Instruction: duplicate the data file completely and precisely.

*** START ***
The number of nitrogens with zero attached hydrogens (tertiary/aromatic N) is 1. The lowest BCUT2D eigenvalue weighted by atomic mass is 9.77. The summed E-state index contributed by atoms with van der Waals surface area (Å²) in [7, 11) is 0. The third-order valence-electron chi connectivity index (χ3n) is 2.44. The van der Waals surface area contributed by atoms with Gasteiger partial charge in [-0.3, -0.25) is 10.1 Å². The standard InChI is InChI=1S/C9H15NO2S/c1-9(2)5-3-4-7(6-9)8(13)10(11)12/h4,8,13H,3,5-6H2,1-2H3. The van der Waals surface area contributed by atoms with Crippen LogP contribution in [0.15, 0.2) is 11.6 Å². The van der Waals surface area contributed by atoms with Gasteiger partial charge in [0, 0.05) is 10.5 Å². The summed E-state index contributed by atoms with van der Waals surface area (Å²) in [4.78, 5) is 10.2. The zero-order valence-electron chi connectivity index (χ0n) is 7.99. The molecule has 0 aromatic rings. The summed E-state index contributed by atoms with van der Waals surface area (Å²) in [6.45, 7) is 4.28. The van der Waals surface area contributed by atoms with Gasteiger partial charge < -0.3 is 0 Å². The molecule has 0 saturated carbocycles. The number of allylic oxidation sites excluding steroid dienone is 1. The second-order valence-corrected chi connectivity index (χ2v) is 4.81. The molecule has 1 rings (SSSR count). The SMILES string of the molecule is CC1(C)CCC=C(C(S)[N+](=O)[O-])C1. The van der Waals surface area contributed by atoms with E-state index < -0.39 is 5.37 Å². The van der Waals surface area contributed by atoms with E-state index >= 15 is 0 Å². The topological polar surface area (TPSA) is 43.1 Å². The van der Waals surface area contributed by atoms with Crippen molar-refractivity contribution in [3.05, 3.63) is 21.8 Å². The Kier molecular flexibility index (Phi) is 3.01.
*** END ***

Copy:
The number of nitrogens with zero attached hydrogens (tertiary/aromatic N) is 1. The lowest BCUT2D eigenvalue weighted by atomic mass is 9.77. The summed E-state index contributed by atoms with van der Waals surface area (Å²) in [7, 11) is 0. The third-order valence-electron chi connectivity index (χ3n) is 2.44. The van der Waals surface area contributed by atoms with Gasteiger partial charge in [-0.3, -0.25) is 10.1 Å². The standard InChI is InChI=1S/C9H15NO2S/c1-9(2)5-3-4-7(6-9)8(13)10(11)12/h4,8,13H,3,5-6H2,1-2H3. The van der Waals surface area contributed by atoms with Crippen LogP contribution in [0.15, 0.2) is 11.6 Å². The van der Waals surface area contributed by atoms with Gasteiger partial charge in [0, 0.05) is 10.5 Å². The summed E-state index contributed by atoms with van der Waals surface area (Å²) in [4.78, 5) is 10.2. The zero-order valence-electron chi connectivity index (χ0n) is 7.99. The molecule has 0 aromatic rings. The summed E-state index contributed by atoms with van der Waals surface area (Å²) in [6.45, 7) is 4.28. The van der Waals surface area contributed by atoms with Gasteiger partial charge < -0.3 is 0 Å². The molecule has 0 saturated carbocycles. The number of allylic oxidation sites excluding steroid dienone is 1. The second-order valence-corrected chi connectivity index (χ2v) is 4.81. The molecule has 1 rings (SSSR count). The SMILES string of the molecule is CC1(C)CCC=C(C(S)[N+](=O)[O-])C1. The van der Waals surface area contributed by atoms with E-state index < -0.39 is 5.37 Å². The van der Waals surface area contributed by atoms with E-state index >= 15 is 0 Å². The topological polar surface area (TPSA) is 43.1 Å². The van der Waals surface area contributed by atoms with Crippen molar-refractivity contribution in [3.05, 3.63) is 21.8 Å². The Kier molecular flexibility index (Phi) is 3.01.